Yom HaShoah: Survivor’s art memorializes children of the Holocaust

by Keri Guten Cohen, Story Development Editor
Detroit Jewish News, May 1, 2008

Miriam Brysk of Ann Arbor was 4 and living in her native Warsaw when World War II started and forever changed her life. A child of the Holocaust, Brysk cannot forget her experiences; nor does she want to. Instead, she expresses her thoughts and feelings through art.

Her newest work, “Children of the Holocaust,” can be seen in the auditorium of the Holocaust Memorial Center in Farmington Hills through June. The emotional work is a fitting tribute as Jews world-wide mark Yom HaShoah (Holocaust Memorial Day) on May 2.

“Children of the Holocaust” features a series of symbolic tallisim (prayer shawls), complete with Tzitzit Brysk knotted herself. Each tallis is a blend of photos that include present-day memorials now standing where Nazi killing machines operated, haunting images of actual children and historic photos of these sites during the war. Text at the bottom gives information about the children and about the killing going on around them.

“I have recently published my memoir, “Amidst the Shadows of Trees,” Brysk said. Dealing with the pain and emotions of my own childhood experiences led me to consider the plight of the 1.5 million Jewish children who had not survived. I thought of their disrupted rites of passage as beloved sons and daughters of extended Jewish families and their ultimate and untimely deaths in Nazi-designated killing places.

“The idea of a new art series began to emerge; I would focus on depicting the children who died, in the context of what they are likely to have experienced.

“One of the rites of passage from childhood to adulthood is the bar/bat mitzvah at age 13,” she said. At that event, children traditionally receive a tallis from their parents. Most of the children who died in the Holocaust, however, were too young to ever have a bar mitzvah, or to ever have worn a tallis. I, therefore use the imagery of the tallis to frame each piece. Each child is contained within his own tallis, the one he never received as a gift of remembrance from me.”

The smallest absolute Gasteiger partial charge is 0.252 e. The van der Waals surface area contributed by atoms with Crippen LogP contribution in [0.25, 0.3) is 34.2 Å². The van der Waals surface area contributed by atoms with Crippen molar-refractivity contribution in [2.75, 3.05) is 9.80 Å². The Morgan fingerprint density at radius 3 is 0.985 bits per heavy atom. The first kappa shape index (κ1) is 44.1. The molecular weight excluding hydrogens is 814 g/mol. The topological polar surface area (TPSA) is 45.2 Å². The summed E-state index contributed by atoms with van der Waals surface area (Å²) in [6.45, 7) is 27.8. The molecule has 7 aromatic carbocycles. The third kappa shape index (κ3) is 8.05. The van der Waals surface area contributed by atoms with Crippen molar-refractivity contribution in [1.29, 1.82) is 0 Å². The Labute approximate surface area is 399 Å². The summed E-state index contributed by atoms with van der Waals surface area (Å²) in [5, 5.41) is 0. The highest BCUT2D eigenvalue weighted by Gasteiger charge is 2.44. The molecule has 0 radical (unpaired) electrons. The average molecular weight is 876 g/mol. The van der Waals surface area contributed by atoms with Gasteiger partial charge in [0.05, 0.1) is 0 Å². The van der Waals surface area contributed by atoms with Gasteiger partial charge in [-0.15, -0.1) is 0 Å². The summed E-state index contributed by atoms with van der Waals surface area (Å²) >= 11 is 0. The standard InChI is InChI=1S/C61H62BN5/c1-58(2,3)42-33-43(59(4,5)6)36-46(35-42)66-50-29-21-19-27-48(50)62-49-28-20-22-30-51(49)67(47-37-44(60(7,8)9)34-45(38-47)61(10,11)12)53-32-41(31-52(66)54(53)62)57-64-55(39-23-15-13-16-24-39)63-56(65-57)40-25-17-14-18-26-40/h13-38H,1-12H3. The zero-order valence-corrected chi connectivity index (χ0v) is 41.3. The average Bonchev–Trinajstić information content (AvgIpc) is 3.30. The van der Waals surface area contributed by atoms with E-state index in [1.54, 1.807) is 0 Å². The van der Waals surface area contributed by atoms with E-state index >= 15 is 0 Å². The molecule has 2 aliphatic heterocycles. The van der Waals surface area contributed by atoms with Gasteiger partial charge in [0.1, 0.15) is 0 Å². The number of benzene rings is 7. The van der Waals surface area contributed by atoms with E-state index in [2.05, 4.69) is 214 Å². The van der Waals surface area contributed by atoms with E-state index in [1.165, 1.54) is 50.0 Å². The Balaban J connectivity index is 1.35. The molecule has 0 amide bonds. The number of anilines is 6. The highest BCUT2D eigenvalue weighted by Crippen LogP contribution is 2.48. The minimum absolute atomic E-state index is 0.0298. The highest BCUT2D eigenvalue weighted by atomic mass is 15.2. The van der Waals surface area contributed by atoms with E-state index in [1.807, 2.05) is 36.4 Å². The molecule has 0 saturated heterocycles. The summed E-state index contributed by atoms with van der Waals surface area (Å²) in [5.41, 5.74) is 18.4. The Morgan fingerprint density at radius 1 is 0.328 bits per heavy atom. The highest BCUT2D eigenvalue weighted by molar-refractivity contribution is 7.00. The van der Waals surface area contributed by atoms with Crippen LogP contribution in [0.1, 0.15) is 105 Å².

All the images of the children come from authentic photos of Holocaust victims; 10 of the children’s photos came from survivors who asked her to preserve through art the memory of their relatives who perished. Others come from books or the Internet.

The children depicted in Odette and Ralf have Detroit ties. Odette, was the cousin of local child survivor Giselle Feldman. Ralf was born in Amsterdam; he and his parents were killed in Sobibor. He is the cousin of child survivor Esther Posner.

Brysk’s own Holocaust story is unusual. After Warsaw fell to the Nazis, she and her parents, Bronka and Chaim Miasnik, left for Lida in Soviet occupied Belarus. When Lida fell, they were herded into a ghetto. In Russia, most of the Jews were simply shot. In one day, Brysk says, 80% of the ghetto was liquidated that way.

Her father was a much-needed surgeon. Partisans rescued them from the ghetto and took them into the forest, where her father ran a partisan hospital. He earned the Order of Lenin for his work after liberation.

Brysk remembers having her head shaved and dressing in boys’ clothes to protect her from being raped. At 8, she was given a pistol, which she proudly wore by her side.

The family moved to Brooklyn when she was 12. In America she says, she was able to live her dreams. A book about the exhilaration of discovering things led her to become a scientist. She sat up a laboratory at the medical school of the University of Texas at Galveston and worked there for many years as a professor.

She also dreamed about going to museums and one day expressing herself through art. Now three of her pieces have been added to the permanent collection at Yad Vashem in Jerusalem

Brysk, 73, is married to Henry, a survivor from France. They have two daughters and five grandchildren.

As a survivor, she is very involved in speaking to groups about the Holocaust. In September, at Judge Edward Sosnik’s request, she will address 400 students at the Oakland County Courthouse in Pontiac.

“I bring in a few pieces of my art, and I emphasize that I was able to overcome my handicaps and have a successful life,” she says. ” I teach about the Holocaust, but it’s also about empowerment.”